In Risk analysis : an official publication of the Society for Risk Analysis
Decision analysis and risk analysis have grown up around a set of organizing questions: what might go wrong, how likely is it to do so, how bad might the consequences be, what should be done to maximize expected utility and minimize expected loss or regret, and how large are the remaining risks? In probabilistic causal models capable of representing unpredictable and novel events, probabilities for what will happen, and even what is possible, cannot necessarily be determined in advance. Standard decision and risk analysis questions become inherently unanswerable ("undecidable") for realistically complex causal systems with "open-world" uncertainties about what exists, what can happen, what other agents know, and how they will act. Recent artificial intelligence (AI) techniques enable agents (e.g., robots, drone swarms, and automatic controllers) to learn, plan, and act effectively despite open-world uncertainties in a host of practical applications, from robotics and autonomous vehicles to industrial engineering, transportation and logistics automation, and industrial process control. This article offers an AI/machine learning perspective on recent ideas for making decision and risk analysis (even) more useful. It reviews undecidability results and recent principles and methods for enabling intelligent agents to learn what works and how to complete useful tasks, adjust plans as needed, and achieve multiple goals safely and reasonably efficiently when possible, despite open-world uncertainties and unpredictable events. In the near future, these principles could contribute to the formulation and effective implementation of more effective plans and policies in business, regulation, and public policy, as well as in engineering, disaster management, and military and civil defense operations. They can extend traditional decision and risk analysis to deal more successfully with open-world novelty and unpredictable events in large-scale real-world planning, policymaking, and risk management.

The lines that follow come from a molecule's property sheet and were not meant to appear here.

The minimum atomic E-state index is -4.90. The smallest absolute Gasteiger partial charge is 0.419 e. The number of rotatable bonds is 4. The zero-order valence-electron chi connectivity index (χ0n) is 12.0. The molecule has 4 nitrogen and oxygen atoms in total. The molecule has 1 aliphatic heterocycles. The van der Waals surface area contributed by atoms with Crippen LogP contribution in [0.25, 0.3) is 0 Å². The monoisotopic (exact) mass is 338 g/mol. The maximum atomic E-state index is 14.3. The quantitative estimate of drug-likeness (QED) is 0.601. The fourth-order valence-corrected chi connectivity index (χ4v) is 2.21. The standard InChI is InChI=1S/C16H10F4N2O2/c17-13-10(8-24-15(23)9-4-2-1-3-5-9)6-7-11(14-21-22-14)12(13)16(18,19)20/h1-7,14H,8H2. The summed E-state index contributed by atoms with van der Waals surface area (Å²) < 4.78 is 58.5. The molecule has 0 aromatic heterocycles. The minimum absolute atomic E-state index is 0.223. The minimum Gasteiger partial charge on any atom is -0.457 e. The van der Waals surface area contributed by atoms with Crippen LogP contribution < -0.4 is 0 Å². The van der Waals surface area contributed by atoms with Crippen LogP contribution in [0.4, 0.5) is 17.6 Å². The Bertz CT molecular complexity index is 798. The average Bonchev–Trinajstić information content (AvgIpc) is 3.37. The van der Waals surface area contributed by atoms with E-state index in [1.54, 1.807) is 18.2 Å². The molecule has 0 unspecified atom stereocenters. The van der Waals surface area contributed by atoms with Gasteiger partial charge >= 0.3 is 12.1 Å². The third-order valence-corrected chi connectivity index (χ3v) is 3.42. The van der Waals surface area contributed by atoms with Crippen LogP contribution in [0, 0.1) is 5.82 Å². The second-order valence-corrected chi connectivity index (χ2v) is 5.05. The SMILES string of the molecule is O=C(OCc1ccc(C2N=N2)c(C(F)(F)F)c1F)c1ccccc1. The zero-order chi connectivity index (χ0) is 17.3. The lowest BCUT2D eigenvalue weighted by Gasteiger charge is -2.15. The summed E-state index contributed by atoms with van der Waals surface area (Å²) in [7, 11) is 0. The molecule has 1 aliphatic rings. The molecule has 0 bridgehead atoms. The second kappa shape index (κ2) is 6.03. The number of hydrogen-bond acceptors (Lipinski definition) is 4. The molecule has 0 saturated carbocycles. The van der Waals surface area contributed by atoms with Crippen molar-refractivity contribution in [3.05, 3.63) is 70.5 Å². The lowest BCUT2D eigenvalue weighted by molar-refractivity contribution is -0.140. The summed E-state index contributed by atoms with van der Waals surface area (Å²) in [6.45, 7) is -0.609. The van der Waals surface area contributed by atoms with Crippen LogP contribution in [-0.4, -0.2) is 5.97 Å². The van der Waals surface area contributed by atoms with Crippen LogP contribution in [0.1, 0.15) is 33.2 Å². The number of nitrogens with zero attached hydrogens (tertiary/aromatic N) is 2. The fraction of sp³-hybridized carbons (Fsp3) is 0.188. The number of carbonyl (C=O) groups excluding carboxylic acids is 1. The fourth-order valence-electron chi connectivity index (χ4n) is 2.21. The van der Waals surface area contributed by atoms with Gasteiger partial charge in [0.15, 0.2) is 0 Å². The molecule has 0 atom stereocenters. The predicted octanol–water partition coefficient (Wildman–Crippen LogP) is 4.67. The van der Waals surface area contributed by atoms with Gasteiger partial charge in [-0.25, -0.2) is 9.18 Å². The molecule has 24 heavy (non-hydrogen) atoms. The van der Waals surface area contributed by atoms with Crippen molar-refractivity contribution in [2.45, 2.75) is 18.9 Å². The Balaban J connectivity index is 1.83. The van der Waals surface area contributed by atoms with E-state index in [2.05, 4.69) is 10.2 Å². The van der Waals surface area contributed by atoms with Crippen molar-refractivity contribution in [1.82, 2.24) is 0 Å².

Cox Louis Anthony
Decision analysis, risk analysis